If you are interested in learning how class loaders work, then you can use javap to get at the byte code. This would also allow you to check my hypothesis.

If my hypothesis is correct, then the solution would be to fix the byte code. There are several packages that allow you to engineer byte code. Copy a class, change the name of the copied class, and then load it.

Aside

While not relevant to your question: I find the below to be unnecessarily complicated (and it doesn't work on com.company.something.somethingelse.MyClass).

        // Check if the class name to load is of the format "com.company.[something].MyClass 
    if (name.startsWith(packageName)) {
        String restOfClass = className.substring(packageName.length());
        // Check if there is some additional part to the package name
        int index = restOfClass.indexOf('.');
        if (index != -1) {
            restOfClass = restOfClass.substring(index + 1);
            //finally, check if the class name equals MyClass 
            if (restOfClass.equals(myClass)) {
                // load com.company.MyClass instead of com.company.[something].MyClass
                className = packageName + myClass;
                clazz = super.loadClass(className, true);
            }
        }

Why not?

//Check if the class name to load is of the format "com.com        // Check if the class name to load is of the format "com.company.[something].MyClass"
if ( ( name . startsWith ( packageName ) ) && ( name . endsWith ( myClass ) ) )
share|improve this answer
    
Thanks so much for your answer. I suspect your answer is at least on the right track. I decided to go the byte code editor route. I have started playing with asm, and I think I have a solution that will work. I'll still need a class loader, and create a new class on the fly. –  yspotts Aug 3 '10 at 18:29
    
Oh, and about the Aside you mentioned -- I was trying to isolate specifically where there was only one additional item in the package name (so that com.company.something.somethingelse.MyClass would not match by design). Don't ask :) –  yspotts Aug 3 '10 at 20:56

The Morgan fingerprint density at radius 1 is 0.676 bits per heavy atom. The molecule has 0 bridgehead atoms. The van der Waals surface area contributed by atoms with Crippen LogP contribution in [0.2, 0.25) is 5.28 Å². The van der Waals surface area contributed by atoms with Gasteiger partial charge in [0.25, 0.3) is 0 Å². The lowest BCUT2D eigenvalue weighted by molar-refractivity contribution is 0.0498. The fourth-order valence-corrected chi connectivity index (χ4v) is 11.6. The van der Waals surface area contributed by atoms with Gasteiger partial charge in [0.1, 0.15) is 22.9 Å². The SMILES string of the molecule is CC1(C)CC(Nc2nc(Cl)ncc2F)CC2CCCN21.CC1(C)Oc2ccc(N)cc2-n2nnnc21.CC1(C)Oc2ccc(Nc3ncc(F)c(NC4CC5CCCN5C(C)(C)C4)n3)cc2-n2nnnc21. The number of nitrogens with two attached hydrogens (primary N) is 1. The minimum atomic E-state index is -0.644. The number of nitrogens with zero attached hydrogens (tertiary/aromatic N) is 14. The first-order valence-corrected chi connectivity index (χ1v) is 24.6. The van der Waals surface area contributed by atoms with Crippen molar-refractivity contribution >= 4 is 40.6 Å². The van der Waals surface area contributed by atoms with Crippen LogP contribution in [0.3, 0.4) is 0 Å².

I don't think you can really do that via a classloader. Theoretically if some other class is attempting to load a class it assumes is called 'com.mycompany.foo.MyClass' then it's too late, someone already has a class with bytecode referencing 'com.mycompany.foo' and that class is already loaded.

Repackaging is a lot easier at the static level, by using something like ASM to repackage all the code at build time. You of course have to modify both he classes package itself and all the classes that my refer to that package.

If you use Maven, check out the shade plugin. If not I seem to recall a tool called JarJar.

You can of course do that kind of byte code manipulation at runtime via a javaagent and a ClassTransformer. The code for the maven-shade-plugin is actually pretty small -- if you grabbed it and ripped out the maven parts you'd probably have something working in 2-3 days.

share|improve this answer
    
Thanks for the response. javaagent would be cool to try -- in my case, it won't help much, but it seems like a neat thing to investigate. I actually found jarjar very recently, and looked at the source code. I got some good ideas for how to proceed with project using asm. –  yspotts Aug 3 '10 at 18:30